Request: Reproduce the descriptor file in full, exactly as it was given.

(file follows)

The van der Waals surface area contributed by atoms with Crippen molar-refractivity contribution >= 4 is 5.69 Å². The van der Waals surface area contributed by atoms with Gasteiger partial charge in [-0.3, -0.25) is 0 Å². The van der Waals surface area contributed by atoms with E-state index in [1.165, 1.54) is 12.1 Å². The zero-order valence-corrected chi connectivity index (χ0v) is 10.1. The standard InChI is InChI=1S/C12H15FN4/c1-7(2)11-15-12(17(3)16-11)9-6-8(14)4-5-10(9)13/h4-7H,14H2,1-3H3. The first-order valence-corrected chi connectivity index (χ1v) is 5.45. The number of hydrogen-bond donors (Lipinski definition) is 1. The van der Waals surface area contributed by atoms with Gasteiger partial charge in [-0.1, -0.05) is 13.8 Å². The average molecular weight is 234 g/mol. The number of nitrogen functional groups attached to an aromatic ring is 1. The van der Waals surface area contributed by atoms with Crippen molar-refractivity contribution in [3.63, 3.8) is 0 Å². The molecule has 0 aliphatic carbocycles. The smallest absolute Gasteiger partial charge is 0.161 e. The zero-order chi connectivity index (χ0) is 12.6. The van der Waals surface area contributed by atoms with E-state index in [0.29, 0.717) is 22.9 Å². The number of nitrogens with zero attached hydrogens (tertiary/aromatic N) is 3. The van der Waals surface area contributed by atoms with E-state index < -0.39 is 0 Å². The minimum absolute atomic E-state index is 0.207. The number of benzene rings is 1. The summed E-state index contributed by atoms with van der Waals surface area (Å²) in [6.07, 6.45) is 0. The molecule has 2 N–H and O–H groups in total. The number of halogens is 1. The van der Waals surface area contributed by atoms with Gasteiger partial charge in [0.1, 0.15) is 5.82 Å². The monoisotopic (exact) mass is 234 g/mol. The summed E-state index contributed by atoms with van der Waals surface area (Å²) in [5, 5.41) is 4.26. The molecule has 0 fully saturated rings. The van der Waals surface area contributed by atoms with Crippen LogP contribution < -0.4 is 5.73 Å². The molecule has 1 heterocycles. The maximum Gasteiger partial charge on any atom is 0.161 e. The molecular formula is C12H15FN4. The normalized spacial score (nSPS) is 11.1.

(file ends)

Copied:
The van der Waals surface area contributed by atoms with Crippen molar-refractivity contribution >= 4 is 5.69 Å². The van der Waals surface area contributed by atoms with Gasteiger partial charge in [-0.3, -0.25) is 0 Å². The van der Waals surface area contributed by atoms with E-state index in [1.165, 1.54) is 12.1 Å². The zero-order valence-corrected chi connectivity index (χ0v) is 10.1. The standard InChI is InChI=1S/C12H15FN4/c1-7(2)11-15-12(17(3)16-11)9-6-8(14)4-5-10(9)13/h4-7H,14H2,1-3H3. The first-order valence-corrected chi connectivity index (χ1v) is 5.45. The number of hydrogen-bond donors (Lipinski definition) is 1. The van der Waals surface area contributed by atoms with Gasteiger partial charge in [-0.1, -0.05) is 13.8 Å². The average molecular weight is 234 g/mol. The number of nitrogen functional groups attached to an aromatic ring is 1. The van der Waals surface area contributed by atoms with Crippen molar-refractivity contribution in [3.63, 3.8) is 0 Å². The molecule has 0 aliphatic carbocycles. The smallest absolute Gasteiger partial charge is 0.161 e. The zero-order chi connectivity index (χ0) is 12.6. The van der Waals surface area contributed by atoms with E-state index in [0.29, 0.717) is 22.9 Å². The number of nitrogens with zero attached hydrogens (tertiary/aromatic N) is 3. The van der Waals surface area contributed by atoms with E-state index < -0.39 is 0 Å². The minimum absolute atomic E-state index is 0.207. The number of benzene rings is 1. The summed E-state index contributed by atoms with van der Waals surface area (Å²) in [6.07, 6.45) is 0. The molecule has 2 N–H and O–H groups in total. The number of halogens is 1. The van der Waals surface area contributed by atoms with Gasteiger partial charge in [0.1, 0.15) is 5.82 Å². The monoisotopic (exact) mass is 234 g/mol. The summed E-state index contributed by atoms with van der Waals surface area (Å²) in [5, 5.41) is 4.26. The molecule has 0 fully saturated rings. The van der Waals surface area contributed by atoms with Crippen LogP contribution < -0.4 is 5.73 Å². The molecule has 1 heterocycles. The maximum Gasteiger partial charge on any atom is 0.161 e. The molecular formula is C12H15FN4. The normalized spacial score (nSPS) is 11.1.